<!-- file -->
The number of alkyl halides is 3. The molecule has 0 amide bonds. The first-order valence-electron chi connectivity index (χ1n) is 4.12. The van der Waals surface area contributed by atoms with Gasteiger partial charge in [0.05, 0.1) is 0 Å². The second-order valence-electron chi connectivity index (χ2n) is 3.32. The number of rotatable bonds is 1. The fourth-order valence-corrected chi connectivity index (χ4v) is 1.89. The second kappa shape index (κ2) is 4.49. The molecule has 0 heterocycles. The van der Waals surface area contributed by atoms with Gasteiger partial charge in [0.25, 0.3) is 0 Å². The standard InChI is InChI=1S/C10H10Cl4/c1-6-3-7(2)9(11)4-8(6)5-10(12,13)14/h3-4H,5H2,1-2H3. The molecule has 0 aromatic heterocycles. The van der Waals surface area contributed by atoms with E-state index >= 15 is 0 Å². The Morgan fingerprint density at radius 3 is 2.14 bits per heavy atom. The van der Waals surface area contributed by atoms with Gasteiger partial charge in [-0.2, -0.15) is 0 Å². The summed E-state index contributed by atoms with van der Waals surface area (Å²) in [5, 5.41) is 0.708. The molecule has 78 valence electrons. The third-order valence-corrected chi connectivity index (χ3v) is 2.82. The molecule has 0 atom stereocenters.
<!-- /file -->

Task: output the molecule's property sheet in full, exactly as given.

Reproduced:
The number of alkyl halides is 3. The molecule has 0 amide bonds. The first-order valence-electron chi connectivity index (χ1n) is 4.12. The van der Waals surface area contributed by atoms with Gasteiger partial charge in [0.05, 0.1) is 0 Å². The second-order valence-electron chi connectivity index (χ2n) is 3.32. The number of rotatable bonds is 1. The fourth-order valence-corrected chi connectivity index (χ4v) is 1.89. The second kappa shape index (κ2) is 4.49. The molecule has 0 heterocycles. The van der Waals surface area contributed by atoms with Gasteiger partial charge in [0.25, 0.3) is 0 Å². The standard InChI is InChI=1S/C10H10Cl4/c1-6-3-7(2)9(11)4-8(6)5-10(12,13)14/h3-4H,5H2,1-2H3. The molecule has 0 aromatic heterocycles. The van der Waals surface area contributed by atoms with E-state index >= 15 is 0 Å². The Morgan fingerprint density at radius 3 is 2.14 bits per heavy atom. The van der Waals surface area contributed by atoms with Gasteiger partial charge in [-0.2, -0.15) is 0 Å². The summed E-state index contributed by atoms with van der Waals surface area (Å²) in [5, 5.41) is 0.708. The molecule has 78 valence electrons. The third-order valence-corrected chi connectivity index (χ3v) is 2.82. The molecule has 0 atom stereocenters.